No Accountin' For It

Oct. 3 - Sometimes it's hard to resist the urge to pop off.

With so much silly stuff going on in the states right now—the whole CIA "leak" thing, the Rush Limbaugh kerfuffle, and the California Recall, for example—I have a hell of a time biting my tongue (and not just because it's almost always in my cheek).

The thing is, cyberspace already has too many goddam opinions. Every wavelength of the entire political spectrum (I'm assuming wavelengths are the consituent parts of spectrums—spectra?) is represented by everything from gibbering partisan idiots to eloquent partisan philosophers. A lot of it is very engaging stuff. A lot of it isn't even worth the exertion of a mouse-click—but that's just my opinion.

We Americans are fond of saying, "everyone's entitled to his opinion." It's one of those things we say when we violently disagree with someone and have exhausted our capacity for reasoning with them—but don't feel like doing the time for assault. We don't really mean it, of course. What we really mean is, "everyone's entitled to their opinion unless I really, really disagree with it." And then it's Katie, bar the door!

The Rush Limbaugh thing is the perfect illustration. Here's a guy who, in the course of discussing football on a privately-owned channel, expresses an opinion. Good one? Bad one? Right one? Wrong one? It's an opinion, so who the hell knows? He's entitled to his opinion, right? Surely our nation of free-speech zealots will rise to defend his right to say what he thinks.

No. They call for his head on a platter. He resigns. The whole episode takes less than a week to unfold. And the 24-hour news cycle ticks on, omniviorous and insatiable...

I still don't know exactly what Mr. Limbaugh said. They showed a little clip on Euro-CNN yesterday, but they didn't include the audio. I know it had something to do with race, the NFL, and the media—and Donovan McNabb. But my point doesn't require any familiarity with what he said. My point is that he could have stood up and said he hated puppies, or rainbows, or bright copper kettles and warm woolen mittens and brown paper packages tied up in strings... He's entitled to his opinion, right?

I suppose some people might argue that no one is contesting his right to say what he said. Rather, he said something that his employer was concerned would reflect poorly on their organization and was therefore (presumably) asked to resign. No violation of free speech there!

Well, no. I'm not worried about legal protection of free speech. I'm worried about what Tocqueville warned about: the tyranny of the majority.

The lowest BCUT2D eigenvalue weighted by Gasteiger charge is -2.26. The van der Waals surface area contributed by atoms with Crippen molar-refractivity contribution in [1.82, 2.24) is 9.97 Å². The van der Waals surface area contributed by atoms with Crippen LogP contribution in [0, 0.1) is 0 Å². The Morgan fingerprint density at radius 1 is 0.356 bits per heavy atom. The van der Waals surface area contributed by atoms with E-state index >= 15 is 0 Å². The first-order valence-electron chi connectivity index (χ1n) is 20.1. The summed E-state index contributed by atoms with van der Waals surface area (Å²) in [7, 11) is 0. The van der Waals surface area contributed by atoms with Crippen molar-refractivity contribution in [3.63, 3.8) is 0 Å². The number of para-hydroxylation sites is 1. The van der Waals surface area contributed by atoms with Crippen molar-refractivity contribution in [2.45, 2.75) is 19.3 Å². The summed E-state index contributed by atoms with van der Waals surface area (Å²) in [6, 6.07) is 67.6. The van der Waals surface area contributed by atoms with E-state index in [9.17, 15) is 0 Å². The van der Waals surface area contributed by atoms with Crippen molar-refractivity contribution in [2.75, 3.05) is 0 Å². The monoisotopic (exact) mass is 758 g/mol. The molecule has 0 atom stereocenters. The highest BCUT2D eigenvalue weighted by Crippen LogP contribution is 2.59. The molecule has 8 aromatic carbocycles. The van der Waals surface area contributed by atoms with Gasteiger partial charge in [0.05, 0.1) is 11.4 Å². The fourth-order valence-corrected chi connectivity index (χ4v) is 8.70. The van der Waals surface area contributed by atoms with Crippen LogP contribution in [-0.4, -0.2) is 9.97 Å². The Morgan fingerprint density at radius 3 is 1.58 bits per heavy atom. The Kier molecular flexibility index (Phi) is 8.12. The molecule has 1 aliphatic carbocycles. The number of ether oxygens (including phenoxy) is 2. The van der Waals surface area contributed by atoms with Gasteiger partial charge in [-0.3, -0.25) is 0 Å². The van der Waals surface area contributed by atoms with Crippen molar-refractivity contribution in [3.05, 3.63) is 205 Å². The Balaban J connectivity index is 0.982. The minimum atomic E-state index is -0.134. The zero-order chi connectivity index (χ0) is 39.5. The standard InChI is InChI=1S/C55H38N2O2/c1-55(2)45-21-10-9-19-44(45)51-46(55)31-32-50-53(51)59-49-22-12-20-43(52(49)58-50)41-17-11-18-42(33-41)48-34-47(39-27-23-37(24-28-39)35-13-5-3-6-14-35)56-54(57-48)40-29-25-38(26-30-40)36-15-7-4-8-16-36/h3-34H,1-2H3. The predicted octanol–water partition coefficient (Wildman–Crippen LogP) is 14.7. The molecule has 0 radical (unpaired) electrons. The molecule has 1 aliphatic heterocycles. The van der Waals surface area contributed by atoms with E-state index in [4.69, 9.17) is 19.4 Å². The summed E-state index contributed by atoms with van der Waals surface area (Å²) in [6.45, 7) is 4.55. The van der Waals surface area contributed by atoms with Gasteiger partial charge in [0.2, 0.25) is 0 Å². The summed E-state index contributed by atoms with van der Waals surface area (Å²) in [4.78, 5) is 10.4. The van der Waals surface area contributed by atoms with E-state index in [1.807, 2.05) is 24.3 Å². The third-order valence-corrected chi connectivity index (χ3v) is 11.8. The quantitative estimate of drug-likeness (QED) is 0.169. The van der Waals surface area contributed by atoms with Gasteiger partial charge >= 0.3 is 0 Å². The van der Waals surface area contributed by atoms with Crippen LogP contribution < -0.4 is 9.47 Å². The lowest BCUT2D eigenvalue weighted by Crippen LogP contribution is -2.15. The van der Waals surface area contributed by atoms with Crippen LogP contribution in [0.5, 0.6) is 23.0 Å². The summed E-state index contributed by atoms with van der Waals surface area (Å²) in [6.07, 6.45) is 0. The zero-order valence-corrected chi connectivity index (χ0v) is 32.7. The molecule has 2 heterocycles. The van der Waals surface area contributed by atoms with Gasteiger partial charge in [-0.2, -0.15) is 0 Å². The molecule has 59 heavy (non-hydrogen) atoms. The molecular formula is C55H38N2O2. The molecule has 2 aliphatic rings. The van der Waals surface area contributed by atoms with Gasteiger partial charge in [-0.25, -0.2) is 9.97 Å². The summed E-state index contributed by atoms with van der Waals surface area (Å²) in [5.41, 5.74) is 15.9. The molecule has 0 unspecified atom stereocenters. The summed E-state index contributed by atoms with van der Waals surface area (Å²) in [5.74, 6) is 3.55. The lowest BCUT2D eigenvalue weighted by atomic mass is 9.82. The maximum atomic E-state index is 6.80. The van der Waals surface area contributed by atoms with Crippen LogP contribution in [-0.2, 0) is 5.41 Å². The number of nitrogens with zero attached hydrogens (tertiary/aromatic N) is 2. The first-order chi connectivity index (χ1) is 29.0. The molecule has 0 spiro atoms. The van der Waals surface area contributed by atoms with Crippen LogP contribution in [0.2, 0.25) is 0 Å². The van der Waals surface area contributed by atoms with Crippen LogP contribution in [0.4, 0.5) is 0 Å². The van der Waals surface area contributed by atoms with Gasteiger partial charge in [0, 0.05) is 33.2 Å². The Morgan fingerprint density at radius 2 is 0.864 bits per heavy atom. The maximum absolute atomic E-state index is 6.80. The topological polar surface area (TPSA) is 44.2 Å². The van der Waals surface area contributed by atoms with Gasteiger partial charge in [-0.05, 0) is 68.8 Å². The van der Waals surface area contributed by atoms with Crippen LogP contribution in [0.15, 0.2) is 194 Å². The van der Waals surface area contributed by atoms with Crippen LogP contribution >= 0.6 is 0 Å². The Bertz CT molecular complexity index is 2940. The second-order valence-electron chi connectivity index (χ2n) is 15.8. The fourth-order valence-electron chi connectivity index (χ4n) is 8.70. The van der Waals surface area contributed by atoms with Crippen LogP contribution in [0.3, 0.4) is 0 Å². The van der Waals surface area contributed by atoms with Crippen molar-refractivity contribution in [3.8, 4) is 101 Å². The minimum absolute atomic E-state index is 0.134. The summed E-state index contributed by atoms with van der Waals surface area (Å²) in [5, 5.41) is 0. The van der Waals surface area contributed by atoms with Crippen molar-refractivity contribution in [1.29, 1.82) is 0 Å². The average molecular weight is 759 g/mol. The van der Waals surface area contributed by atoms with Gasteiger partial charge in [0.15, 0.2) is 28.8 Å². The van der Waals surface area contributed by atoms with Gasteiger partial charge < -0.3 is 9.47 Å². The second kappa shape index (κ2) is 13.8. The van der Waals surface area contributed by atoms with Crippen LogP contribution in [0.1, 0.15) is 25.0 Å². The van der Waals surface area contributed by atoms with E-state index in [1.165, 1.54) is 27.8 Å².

Sort of.

Because then I come back to my original point. I look at all the millions of ludicrious, enlightening, maddening, brilliant, hilarious, and asinine opinions competing out there in cyberspace, and I think—how close to perfection is this! The ultimate free market for ideas! A medium where any idea is free to stand or fall on its own!

Then I don't feel so bad.

Anyway, it's just my opinion. And like I said—okay, implied—at the outset... I don't want my blog or Almanac to be just one more soapbox in the open air marketplace of ideas.

And that's not just because I don't have any clever ideas. It's because I want this to be somewhere people can come when they're tired of the sound and fury of the marketplace, when they're full to bursting of ideas and need to let some of them seep out—I'll try to avoid elaborating on the digestive metaphor before it gets too nasty—a place they'll come when they just want to kick back and have a good laugh at the world's expense.

Or mine.

The Usual Crap

On October 3, 1990, East and West Germany were officially reunited. The reunification of this once great nation was recognized as a clear sign that the Cold War was coming to an end, and was therefore celebrated not only in Germany, but throughout the world—excepting certain corridors of France, Poland, and the Czech Republic, where the exuberance was strangely muted.

Ray Kroc was born on October 5, 1902. Mr Kroc invented McDonalds, which caused the collapse of the Soviet Union and made us all fat, allowing us to sue them, which will therefore someday make us all rich.

Neve Campbell turns 30 on October 3, which is also the birthday of Stevie Ray Vaughan (1954), Chubby Checker (1941), Gore Vidal (1925), and Thomas Wolfe (1900).

October 4th is the birthday of Alicia Silverstone (1976), Susan Sarandon (1946), Anne Rice (1941), Alvin Toffler (1928), Charlton Heston (1924), Buster Keaton (1895), Damon Runyon (1884), and Rutherford Hayes (1822).

October 5th is the birthday of Kate Winslet (1975), Grant Hill (1972), Mario Lemieux (1965), Bob Geldof (1954), Karen Allen (1951), Vaclav Havel (1936), Ray Kroc (1902), and Chester Arthur (1830).

October 3 was also celebrated as Independence Day in Iraq up until last year. I'm guessing they'll have a new Independence Day eventually, but I'm not sure what date they'll choose. The nice thing is, they get to choose.

October 3 is National Foundation Day in South Korea.

The 4th is Independence Day in both Belgium and Lesotho.

The 5th is Constitution Day in Liechtenstein, Proclamation of the Republic Day in Portugal, and Constitution Day in Vanuatu.

Enjoy the weekend!

2003, The Moron's Almanac™

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